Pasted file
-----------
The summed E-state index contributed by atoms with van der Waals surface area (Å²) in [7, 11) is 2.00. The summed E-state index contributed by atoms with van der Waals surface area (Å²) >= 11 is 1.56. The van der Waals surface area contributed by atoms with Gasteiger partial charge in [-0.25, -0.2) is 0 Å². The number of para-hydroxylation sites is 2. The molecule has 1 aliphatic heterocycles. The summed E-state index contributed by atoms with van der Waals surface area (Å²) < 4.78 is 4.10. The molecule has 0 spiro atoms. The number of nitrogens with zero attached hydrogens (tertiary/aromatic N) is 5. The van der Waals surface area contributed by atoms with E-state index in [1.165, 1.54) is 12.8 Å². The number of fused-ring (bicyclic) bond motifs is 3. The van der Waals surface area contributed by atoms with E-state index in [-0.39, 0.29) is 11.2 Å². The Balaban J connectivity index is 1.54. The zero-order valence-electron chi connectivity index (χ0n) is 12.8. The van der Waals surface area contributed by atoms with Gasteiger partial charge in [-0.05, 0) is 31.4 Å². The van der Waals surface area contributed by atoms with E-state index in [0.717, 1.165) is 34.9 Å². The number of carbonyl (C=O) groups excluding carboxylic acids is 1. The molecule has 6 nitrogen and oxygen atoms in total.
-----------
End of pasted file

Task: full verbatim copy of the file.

The summed E-state index contributed by atoms with van der Waals surface area (Å²) in [7, 11) is 2.00. The summed E-state index contributed by atoms with van der Waals surface area (Å²) >= 11 is 1.56. The van der Waals surface area contributed by atoms with Gasteiger partial charge in [-0.25, -0.2) is 0 Å². The number of para-hydroxylation sites is 2. The molecule has 1 aliphatic heterocycles. The summed E-state index contributed by atoms with van der Waals surface area (Å²) < 4.78 is 4.10. The molecule has 0 spiro atoms. The number of nitrogens with zero attached hydrogens (tertiary/aromatic N) is 5. The van der Waals surface area contributed by atoms with E-state index in [1.165, 1.54) is 12.8 Å². The number of fused-ring (bicyclic) bond motifs is 3. The van der Waals surface area contributed by atoms with E-state index in [-0.39, 0.29) is 11.2 Å². The Balaban J connectivity index is 1.54. The zero-order valence-electron chi connectivity index (χ0n) is 12.8. The van der Waals surface area contributed by atoms with Gasteiger partial charge in [-0.05, 0) is 31.4 Å². The van der Waals surface area contributed by atoms with E-state index in [0.717, 1.165) is 34.9 Å². The number of carbonyl (C=O) groups excluding carboxylic acids is 1. The molecule has 6 nitrogen and oxygen atoms in total.